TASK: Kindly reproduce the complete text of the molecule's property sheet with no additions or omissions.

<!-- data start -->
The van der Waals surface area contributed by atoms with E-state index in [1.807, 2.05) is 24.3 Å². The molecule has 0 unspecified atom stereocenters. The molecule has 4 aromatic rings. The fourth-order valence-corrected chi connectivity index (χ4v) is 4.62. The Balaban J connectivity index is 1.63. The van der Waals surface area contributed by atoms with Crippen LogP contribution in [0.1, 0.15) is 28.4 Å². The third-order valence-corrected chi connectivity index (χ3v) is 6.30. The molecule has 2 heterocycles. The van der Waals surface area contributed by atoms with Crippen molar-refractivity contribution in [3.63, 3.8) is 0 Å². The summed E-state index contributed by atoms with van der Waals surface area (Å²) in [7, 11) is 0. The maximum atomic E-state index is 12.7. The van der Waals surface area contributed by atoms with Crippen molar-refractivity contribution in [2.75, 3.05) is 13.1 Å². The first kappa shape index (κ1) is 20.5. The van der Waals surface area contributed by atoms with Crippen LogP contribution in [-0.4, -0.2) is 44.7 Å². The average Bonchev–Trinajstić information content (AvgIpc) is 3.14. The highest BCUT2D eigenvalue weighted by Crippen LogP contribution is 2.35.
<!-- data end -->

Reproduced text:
The van der Waals surface area contributed by atoms with E-state index in [1.807, 2.05) is 24.3 Å². The molecule has 0 unspecified atom stereocenters. The molecule has 4 aromatic rings. The fourth-order valence-corrected chi connectivity index (χ4v) is 4.62. The Balaban J connectivity index is 1.63. The van der Waals surface area contributed by atoms with Crippen LogP contribution in [0.1, 0.15) is 28.4 Å². The third-order valence-corrected chi connectivity index (χ3v) is 6.30. The molecule has 2 heterocycles. The van der Waals surface area contributed by atoms with Crippen molar-refractivity contribution in [3.63, 3.8) is 0 Å². The summed E-state index contributed by atoms with van der Waals surface area (Å²) in [7, 11) is 0. The maximum atomic E-state index is 12.7. The van der Waals surface area contributed by atoms with Crippen molar-refractivity contribution in [2.75, 3.05) is 13.1 Å². The first kappa shape index (κ1) is 20.5. The van der Waals surface area contributed by atoms with Crippen LogP contribution in [-0.4, -0.2) is 44.7 Å². The average Bonchev–Trinajstić information content (AvgIpc) is 3.14. The highest BCUT2D eigenvalue weighted by Crippen LogP contribution is 2.35.